In recognition of this diversity, the briefs and online tool organize data sets by ten priority data elements determined by the federal Administration for Children and Families (ACF) in 2014. Those considerations include child and parent country of birth, time in U.S., home language use, parent English proficiency and more. One positive trend was that all twelve studies provided data on time in the U.S for foreign-born parent and children as well as home language use. Eight provided more specific information about Latino ancestry, at least distinguishing between Mexican, Puerto Rican, Cuban, and an ambiguous category capturing “other” Hispanic origins. It would be valuable to disaggregate the “other” Latino subgroup even further to more clearly identify families with Central and South American roots, a growing population in U.S. schools. Moreover, only three studies examined parents’ reading and writing skills in their native language, important knowledge for education leaders to consider. For example, a family engagement strategy that relies on translated, written Spanish materials will have little utility for Latino parents with low literacy skills.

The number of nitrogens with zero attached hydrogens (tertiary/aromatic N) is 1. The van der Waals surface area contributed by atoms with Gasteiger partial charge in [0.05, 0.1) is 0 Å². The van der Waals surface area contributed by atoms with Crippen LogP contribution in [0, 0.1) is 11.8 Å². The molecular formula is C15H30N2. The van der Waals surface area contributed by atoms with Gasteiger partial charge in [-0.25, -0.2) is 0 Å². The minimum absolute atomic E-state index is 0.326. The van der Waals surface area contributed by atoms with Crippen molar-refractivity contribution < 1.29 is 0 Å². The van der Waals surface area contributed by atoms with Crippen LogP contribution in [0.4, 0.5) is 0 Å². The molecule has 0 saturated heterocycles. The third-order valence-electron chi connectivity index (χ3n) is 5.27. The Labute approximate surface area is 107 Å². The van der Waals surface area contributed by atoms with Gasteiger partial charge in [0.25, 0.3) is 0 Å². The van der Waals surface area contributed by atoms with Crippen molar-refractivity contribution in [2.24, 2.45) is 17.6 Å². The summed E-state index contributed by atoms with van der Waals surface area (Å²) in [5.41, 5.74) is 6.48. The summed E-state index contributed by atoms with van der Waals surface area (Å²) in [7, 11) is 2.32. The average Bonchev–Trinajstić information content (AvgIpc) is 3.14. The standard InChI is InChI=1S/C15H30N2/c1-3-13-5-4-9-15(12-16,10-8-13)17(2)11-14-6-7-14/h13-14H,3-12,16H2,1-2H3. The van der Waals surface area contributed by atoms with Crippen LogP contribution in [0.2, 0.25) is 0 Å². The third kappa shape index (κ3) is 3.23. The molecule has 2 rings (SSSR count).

So: the briefs serve as a reminder that there is more nuance to the narrative of low Latino participation in ECE. And in addition to accounting for diversity among Latinos, it is important to consider local community context, which is possible for researchers to do as nearly all the data sets are linked to geographic indicators, such as zip code or state of residence (See Table 1). Barriers present themselves differently in different communities. As such, more qualitative case study research and needs assessment of specific localities plays a vital role in addressing Latino participation gaps in ECE. A recent study of barriers to preschool participation for low-income, children of immigrants in Silicon Valley is a strong, thorough example of such an approach.